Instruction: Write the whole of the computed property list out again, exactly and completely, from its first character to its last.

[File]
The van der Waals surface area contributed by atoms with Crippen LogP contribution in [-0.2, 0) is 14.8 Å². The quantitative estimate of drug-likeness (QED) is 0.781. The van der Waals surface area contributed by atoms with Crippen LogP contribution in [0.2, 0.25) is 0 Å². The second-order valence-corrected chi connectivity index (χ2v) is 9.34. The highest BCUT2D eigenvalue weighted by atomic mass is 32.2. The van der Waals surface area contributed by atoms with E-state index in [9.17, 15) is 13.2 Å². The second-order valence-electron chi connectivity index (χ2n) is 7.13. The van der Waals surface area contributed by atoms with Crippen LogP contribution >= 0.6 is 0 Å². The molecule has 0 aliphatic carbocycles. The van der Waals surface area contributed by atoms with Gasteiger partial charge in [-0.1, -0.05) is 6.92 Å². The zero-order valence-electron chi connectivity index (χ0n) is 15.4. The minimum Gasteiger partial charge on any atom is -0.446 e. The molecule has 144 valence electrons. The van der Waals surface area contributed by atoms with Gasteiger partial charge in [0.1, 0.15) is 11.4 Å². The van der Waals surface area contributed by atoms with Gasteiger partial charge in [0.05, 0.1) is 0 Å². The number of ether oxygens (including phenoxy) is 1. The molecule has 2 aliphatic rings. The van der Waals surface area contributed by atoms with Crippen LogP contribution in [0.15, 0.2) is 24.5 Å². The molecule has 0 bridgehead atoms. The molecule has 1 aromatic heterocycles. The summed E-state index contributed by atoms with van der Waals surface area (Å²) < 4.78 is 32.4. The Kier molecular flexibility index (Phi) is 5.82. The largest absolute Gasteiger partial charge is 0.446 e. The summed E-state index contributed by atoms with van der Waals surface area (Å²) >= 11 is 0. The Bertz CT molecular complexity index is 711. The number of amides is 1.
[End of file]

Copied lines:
The van der Waals surface area contributed by atoms with Crippen LogP contribution in [-0.2, 0) is 14.8 Å². The quantitative estimate of drug-likeness (QED) is 0.781. The van der Waals surface area contributed by atoms with Crippen LogP contribution in [0.2, 0.25) is 0 Å². The second-order valence-corrected chi connectivity index (χ2v) is 9.34. The highest BCUT2D eigenvalue weighted by atomic mass is 32.2. The van der Waals surface area contributed by atoms with E-state index in [9.17, 15) is 13.2 Å². The second-order valence-electron chi connectivity index (χ2n) is 7.13. The van der Waals surface area contributed by atoms with Crippen LogP contribution >= 0.6 is 0 Å². The molecule has 0 aliphatic carbocycles. The van der Waals surface area contributed by atoms with Gasteiger partial charge in [-0.1, -0.05) is 6.92 Å². The zero-order valence-electron chi connectivity index (χ0n) is 15.4. The minimum Gasteiger partial charge on any atom is -0.446 e. The molecule has 144 valence electrons. The van der Waals surface area contributed by atoms with Gasteiger partial charge in [0.1, 0.15) is 11.4 Å². The van der Waals surface area contributed by atoms with Gasteiger partial charge in [0.05, 0.1) is 0 Å². The number of ether oxygens (including phenoxy) is 1. The molecule has 2 aliphatic rings. The van der Waals surface area contributed by atoms with Crippen LogP contribution in [0.15, 0.2) is 24.5 Å². The molecule has 0 bridgehead atoms. The molecule has 1 aromatic heterocycles. The summed E-state index contributed by atoms with van der Waals surface area (Å²) < 4.78 is 32.4. The Kier molecular flexibility index (Phi) is 5.82. The largest absolute Gasteiger partial charge is 0.446 e. The summed E-state index contributed by atoms with van der Waals surface area (Å²) >= 11 is 0. The Bertz CT molecular complexity index is 711. The number of amides is 1.